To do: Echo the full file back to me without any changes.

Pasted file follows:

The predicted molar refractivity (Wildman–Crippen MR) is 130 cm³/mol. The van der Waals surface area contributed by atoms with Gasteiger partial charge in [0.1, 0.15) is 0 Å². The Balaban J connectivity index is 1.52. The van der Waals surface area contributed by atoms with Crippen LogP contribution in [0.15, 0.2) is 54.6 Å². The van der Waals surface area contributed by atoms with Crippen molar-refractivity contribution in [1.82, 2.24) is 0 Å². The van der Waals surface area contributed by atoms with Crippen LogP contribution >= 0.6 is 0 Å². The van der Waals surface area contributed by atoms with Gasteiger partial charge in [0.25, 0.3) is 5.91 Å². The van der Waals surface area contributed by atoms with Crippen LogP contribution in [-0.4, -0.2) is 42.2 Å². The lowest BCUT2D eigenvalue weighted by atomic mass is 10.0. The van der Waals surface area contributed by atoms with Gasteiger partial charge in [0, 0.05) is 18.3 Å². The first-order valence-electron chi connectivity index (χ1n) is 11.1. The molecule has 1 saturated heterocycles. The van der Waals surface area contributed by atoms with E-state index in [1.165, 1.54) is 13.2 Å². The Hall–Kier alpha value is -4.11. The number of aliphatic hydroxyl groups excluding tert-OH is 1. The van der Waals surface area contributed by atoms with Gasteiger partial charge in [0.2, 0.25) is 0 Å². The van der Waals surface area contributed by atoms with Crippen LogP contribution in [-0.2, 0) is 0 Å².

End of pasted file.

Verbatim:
The predicted molar refractivity (Wildman–Crippen MR) is 130 cm³/mol. The van der Waals surface area contributed by atoms with Gasteiger partial charge in [0.1, 0.15) is 0 Å². The Balaban J connectivity index is 1.52. The van der Waals surface area contributed by atoms with Crippen LogP contribution in [0.15, 0.2) is 54.6 Å². The van der Waals surface area contributed by atoms with Crippen molar-refractivity contribution in [1.82, 2.24) is 0 Å². The van der Waals surface area contributed by atoms with Crippen LogP contribution >= 0.6 is 0 Å². The van der Waals surface area contributed by atoms with Gasteiger partial charge in [0.25, 0.3) is 5.91 Å². The van der Waals surface area contributed by atoms with Crippen LogP contribution in [-0.4, -0.2) is 42.2 Å². The lowest BCUT2D eigenvalue weighted by atomic mass is 10.0. The van der Waals surface area contributed by atoms with Gasteiger partial charge in [0, 0.05) is 18.3 Å². The first-order valence-electron chi connectivity index (χ1n) is 11.1. The molecule has 1 saturated heterocycles. The van der Waals surface area contributed by atoms with E-state index in [1.165, 1.54) is 13.2 Å². The Hall–Kier alpha value is -4.11. The number of aliphatic hydroxyl groups excluding tert-OH is 1. The van der Waals surface area contributed by atoms with Gasteiger partial charge in [0.2, 0.25) is 0 Å². The van der Waals surface area contributed by atoms with Crippen LogP contribution in [-0.2, 0) is 0 Å².